The affection between a loyal pooch and his parent is not unlike the close-knit relationship between the BarkPost community and its always-engaging content. With unique visitors-per-month approaching the 10 million mark, a simple blog that began just a couple of years ago is now helping power the growth of BarkBox, a doggie treats and toys gifting company.
We spoke with Stacie Grissom, editor-in-chief of BarkPost, to find out how they’ve capitalized on canine cuteness to connect with the doggie-obsessed and become a content marketing top dog.
Grissom with an office co-barker.
What started as a lead generating blog project for BarkBox with Grissom as a one-woman content machine, has exploded into a team of 10 full-time staffers. “I consider myself incredibly lucky to be writing about dogs all the time. They are the lowest common denominator that unite people all over the world, and are an extremely emotional passion point,” says Grissom. The blog currently boasts:
- 9 million uniques/month (up from 200k/month one year ago)
- 750k opt-in email subscribers
- 720k Facebook Fans
- Average of 8 minutes spent on sponsored content
- BarkPost’s BarkCam app has over 5 million photos uploaded since launch
Beyond having a great topic to work with, here are some other factors that have helped BarkPost experience this immense growth:
Finding a unique brand voice
At the end of the day, BarkPost is trying to reach “crazy dog people” – the ones who love their pooches not as pet owners, but as parents. The ones who dress their dogs up in costumes and celebrate their birthdays, and the ones who would think nothing of plunking down a subscription fee to purchase goodies for their loyal friends. “Looking back, a huge part of our success is that we knew we couldn’t get the same reach with boring stuff like ‘how to trim your dog’s toenails.’ Or going a little bit too intense on animal welfare like those Sarah McLachlan commercials — we didn’t want to do that. By looking at everybody else and finding a different niche, that’s how we were able to get an audience.”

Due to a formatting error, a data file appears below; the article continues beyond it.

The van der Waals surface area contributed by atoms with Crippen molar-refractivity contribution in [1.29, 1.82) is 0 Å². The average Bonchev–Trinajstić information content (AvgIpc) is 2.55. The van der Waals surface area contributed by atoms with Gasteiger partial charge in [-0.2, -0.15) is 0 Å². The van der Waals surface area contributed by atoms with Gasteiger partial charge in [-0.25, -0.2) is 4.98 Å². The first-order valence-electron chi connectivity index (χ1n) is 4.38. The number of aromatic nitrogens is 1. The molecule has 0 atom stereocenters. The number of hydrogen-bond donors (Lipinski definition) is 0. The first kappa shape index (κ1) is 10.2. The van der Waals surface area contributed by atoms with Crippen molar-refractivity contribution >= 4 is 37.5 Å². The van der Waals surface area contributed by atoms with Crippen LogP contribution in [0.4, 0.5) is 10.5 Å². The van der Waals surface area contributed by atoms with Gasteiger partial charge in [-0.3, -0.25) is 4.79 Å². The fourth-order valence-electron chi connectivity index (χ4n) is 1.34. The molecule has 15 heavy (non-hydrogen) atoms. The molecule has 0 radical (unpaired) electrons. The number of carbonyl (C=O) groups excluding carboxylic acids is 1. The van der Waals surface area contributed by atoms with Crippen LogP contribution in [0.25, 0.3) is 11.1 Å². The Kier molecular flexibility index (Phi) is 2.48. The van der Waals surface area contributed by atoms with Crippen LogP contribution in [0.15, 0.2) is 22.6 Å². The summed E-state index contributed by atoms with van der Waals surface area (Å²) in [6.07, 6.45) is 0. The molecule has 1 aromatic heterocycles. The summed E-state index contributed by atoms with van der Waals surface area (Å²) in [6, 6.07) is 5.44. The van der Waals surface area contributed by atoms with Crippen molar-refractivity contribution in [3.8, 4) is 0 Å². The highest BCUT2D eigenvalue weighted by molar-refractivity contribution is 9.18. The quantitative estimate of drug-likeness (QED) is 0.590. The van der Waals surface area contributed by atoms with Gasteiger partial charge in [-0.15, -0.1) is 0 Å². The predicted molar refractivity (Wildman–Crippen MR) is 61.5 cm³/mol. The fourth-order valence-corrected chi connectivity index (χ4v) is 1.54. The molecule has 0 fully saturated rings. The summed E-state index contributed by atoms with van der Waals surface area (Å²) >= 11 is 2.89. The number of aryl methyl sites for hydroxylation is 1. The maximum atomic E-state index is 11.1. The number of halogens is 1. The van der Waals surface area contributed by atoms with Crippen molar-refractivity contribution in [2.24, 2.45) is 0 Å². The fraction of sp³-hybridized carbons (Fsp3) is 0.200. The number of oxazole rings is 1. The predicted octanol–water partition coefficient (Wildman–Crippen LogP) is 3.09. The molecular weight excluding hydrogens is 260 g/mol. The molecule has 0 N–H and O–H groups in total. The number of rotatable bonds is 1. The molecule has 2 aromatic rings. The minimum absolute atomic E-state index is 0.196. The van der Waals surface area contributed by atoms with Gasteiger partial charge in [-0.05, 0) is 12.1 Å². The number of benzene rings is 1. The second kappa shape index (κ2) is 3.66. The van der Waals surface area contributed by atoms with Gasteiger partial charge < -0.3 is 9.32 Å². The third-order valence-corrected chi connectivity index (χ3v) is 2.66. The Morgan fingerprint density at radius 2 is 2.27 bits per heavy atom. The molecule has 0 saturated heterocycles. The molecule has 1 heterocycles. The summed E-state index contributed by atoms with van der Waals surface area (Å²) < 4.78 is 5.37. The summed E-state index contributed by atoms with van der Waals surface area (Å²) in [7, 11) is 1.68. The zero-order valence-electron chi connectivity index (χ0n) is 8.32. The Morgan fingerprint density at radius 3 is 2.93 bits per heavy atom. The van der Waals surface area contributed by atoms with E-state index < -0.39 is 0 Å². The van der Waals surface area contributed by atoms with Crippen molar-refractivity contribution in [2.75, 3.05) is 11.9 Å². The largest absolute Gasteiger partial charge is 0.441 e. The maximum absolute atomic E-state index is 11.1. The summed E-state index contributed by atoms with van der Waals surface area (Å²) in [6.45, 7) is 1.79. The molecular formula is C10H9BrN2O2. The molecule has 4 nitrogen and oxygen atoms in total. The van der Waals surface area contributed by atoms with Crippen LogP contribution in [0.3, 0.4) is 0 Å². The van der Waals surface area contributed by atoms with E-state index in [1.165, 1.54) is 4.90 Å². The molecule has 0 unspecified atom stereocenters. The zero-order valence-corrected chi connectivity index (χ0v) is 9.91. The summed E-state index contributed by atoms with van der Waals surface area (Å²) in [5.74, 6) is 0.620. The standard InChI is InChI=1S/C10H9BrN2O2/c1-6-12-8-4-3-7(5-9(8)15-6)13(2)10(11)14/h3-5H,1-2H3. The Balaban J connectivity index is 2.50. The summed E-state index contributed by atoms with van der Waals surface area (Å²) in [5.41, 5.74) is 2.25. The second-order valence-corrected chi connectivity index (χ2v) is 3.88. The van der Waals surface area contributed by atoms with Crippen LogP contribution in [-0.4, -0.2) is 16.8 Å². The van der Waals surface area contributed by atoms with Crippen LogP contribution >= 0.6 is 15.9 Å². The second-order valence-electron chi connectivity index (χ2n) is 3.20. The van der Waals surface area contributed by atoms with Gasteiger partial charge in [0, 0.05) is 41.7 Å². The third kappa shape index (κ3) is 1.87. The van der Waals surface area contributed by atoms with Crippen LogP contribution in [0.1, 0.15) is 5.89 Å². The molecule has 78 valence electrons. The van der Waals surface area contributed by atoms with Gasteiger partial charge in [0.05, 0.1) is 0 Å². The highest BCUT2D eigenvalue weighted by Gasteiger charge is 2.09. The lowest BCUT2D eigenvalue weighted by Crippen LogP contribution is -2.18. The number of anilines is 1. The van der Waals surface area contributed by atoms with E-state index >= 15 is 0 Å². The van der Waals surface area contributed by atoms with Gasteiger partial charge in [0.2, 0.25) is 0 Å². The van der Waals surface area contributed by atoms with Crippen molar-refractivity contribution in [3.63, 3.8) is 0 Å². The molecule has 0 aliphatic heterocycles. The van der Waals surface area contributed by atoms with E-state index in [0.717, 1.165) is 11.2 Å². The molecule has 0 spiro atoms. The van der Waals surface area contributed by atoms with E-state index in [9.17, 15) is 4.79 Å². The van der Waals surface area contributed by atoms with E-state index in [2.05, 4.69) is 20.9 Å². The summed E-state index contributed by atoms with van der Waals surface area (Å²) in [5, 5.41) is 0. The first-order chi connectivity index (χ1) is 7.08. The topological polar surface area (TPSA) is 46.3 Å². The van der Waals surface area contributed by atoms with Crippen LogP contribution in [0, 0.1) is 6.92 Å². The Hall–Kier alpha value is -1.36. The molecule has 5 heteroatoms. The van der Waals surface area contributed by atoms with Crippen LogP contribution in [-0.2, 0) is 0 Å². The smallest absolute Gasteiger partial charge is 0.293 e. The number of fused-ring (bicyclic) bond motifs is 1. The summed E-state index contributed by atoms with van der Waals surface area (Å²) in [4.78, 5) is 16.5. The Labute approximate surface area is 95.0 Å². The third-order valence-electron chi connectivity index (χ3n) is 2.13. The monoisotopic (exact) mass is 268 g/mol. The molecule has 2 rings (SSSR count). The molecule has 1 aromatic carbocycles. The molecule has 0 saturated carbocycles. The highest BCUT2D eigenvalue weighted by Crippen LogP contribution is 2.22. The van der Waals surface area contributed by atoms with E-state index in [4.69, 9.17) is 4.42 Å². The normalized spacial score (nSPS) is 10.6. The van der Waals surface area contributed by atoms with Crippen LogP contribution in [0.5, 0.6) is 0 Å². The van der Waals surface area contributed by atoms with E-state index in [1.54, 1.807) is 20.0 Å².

Their take is to look at everything with “a dog’s eye view,” she says, and that starts with making no apologies for silly, lighthearted content.
Offer content, not a sales pitch
“From day one, we wanted to be trusted,” says Grissom. “When we do decide to promote something, we want to make sure we have an audience that likes listening to us normally before we go and recommend a product.” That gentle approach to selling, and not having a gate on the website, are two reasons that Grissom attributes to BarkPost bringing in way more email sign-ups than any other sales product for the company brings in. Even when there is some light selling going on, it doesn’t feel intrusive. “We’ll write something like ‘Gifts for dog people who love dogs more than people.’ It’s a true piece of content, but we will include some of our products that we are selling,” explains Grissom.
Stop winging it
Once BarkPost began to grow, Grissom knew that a more strategic approach would be needed to manage the daily content and social media distribution. “When we did decide to turn this into a business, we started using an editorial calendar. It’s one big step that allowed us to grow up.” There is always an element of going with the flow, and responding to the news of the day, she adds, but a large portion of BarkPost content and social media is planned in advance in a streamlined way. One example is that in addition to regular holiday and timely content, BarkPost has fun with things like “World Donut Day,” for which they featured dogs in photos with donuts.
BarkPost content and social posts are all about making dog lovers smile. Fans of the brand would probably liken the community to hanging out at a dog park. One popular post, 17 Lessons You Learn When Dating a Girl Who Loves Her Dog, had 47K shares. “Our brand is really great for engagement and celebrating dogs and crazy dog people,” says Grissom.
Build your social audience naturally
With 709K followers on Facebook, and 622K on Instagram (which Grissom calls “our bread and butter for distribution”), there’s hardly a day that goes by without some funny or adorable social sharing going on. What’s more, is that a lot of the visual content is user-generated. “People love taking pics of their dogs and videos. It gives us access to new content and new stories before anyone else has them, and is incredibly valuable to us,” says Grissom.
Grissom says the company has big plans for the future that includes venturing out into new platforms. “We plan to grow into a media company in 2015. The huge initiatives include building out a video department. It’s expensive and hard, but as consumers are changing how they consume content, building out video is a huge priority,” she says. In addition, the company plans to work on offline events and projects, too.
Grissom’s final tip for content marketers who are looking for their niche: “Make sure there is some audience that cares about what you talk about, and talk about your product in a natural way.” The content marketing journey can be “ruff,” but if you can capture the heart of your audience, you’ll have their tails wagging.